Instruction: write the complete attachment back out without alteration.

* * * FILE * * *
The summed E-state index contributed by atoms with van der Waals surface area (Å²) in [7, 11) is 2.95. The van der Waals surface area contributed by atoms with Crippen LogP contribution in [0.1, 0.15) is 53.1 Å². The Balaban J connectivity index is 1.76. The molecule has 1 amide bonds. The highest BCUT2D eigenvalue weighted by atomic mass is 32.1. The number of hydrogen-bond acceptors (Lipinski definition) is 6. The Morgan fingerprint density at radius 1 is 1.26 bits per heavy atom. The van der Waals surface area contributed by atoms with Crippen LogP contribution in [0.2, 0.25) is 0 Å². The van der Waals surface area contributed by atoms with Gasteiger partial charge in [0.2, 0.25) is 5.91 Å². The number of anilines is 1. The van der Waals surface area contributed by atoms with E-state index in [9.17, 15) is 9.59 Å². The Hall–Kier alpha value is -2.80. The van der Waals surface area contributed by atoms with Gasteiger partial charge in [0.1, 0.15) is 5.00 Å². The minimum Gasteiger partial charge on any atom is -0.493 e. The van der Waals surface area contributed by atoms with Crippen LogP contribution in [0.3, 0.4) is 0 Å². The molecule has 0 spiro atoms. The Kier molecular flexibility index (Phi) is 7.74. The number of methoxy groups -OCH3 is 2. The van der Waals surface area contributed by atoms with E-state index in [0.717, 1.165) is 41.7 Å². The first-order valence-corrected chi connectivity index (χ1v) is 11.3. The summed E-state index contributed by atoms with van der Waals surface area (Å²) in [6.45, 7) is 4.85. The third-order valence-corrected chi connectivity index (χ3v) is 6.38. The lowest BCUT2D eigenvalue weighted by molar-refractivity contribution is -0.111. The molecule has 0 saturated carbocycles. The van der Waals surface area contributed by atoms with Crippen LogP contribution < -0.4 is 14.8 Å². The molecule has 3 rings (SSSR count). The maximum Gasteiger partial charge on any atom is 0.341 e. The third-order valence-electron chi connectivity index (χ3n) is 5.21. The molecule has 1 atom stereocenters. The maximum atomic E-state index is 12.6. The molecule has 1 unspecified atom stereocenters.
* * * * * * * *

The summed E-state index contributed by atoms with van der Waals surface area (Å²) in [7, 11) is 2.95. The van der Waals surface area contributed by atoms with Crippen LogP contribution in [0.1, 0.15) is 53.1 Å². The Balaban J connectivity index is 1.76. The molecule has 1 amide bonds. The highest BCUT2D eigenvalue weighted by atomic mass is 32.1. The number of hydrogen-bond acceptors (Lipinski definition) is 6. The Morgan fingerprint density at radius 1 is 1.26 bits per heavy atom. The van der Waals surface area contributed by atoms with Crippen LogP contribution in [0.2, 0.25) is 0 Å². The van der Waals surface area contributed by atoms with Gasteiger partial charge in [0.2, 0.25) is 5.91 Å². The number of anilines is 1. The van der Waals surface area contributed by atoms with E-state index in [9.17, 15) is 9.59 Å². The Hall–Kier alpha value is -2.80. The van der Waals surface area contributed by atoms with Gasteiger partial charge in [0.1, 0.15) is 5.00 Å². The minimum Gasteiger partial charge on any atom is -0.493 e. The van der Waals surface area contributed by atoms with Crippen LogP contribution in [0.3, 0.4) is 0 Å². The molecule has 0 spiro atoms. The Kier molecular flexibility index (Phi) is 7.74. The number of methoxy groups -OCH3 is 2. The van der Waals surface area contributed by atoms with E-state index in [0.717, 1.165) is 41.7 Å². The first-order valence-corrected chi connectivity index (χ1v) is 11.3. The summed E-state index contributed by atoms with van der Waals surface area (Å²) in [6.45, 7) is 4.85. The third-order valence-corrected chi connectivity index (χ3v) is 6.38. The lowest BCUT2D eigenvalue weighted by molar-refractivity contribution is -0.111. The molecule has 0 saturated carbocycles. The van der Waals surface area contributed by atoms with Crippen LogP contribution < -0.4 is 14.8 Å². The molecule has 3 rings (SSSR count). The maximum Gasteiger partial charge on any atom is 0.341 e. The third-order valence-electron chi connectivity index (χ3n) is 5.21. The molecule has 1 atom stereocenters. The maximum atomic E-state index is 12.6. The molecule has 1 unspecified atom stereocenters.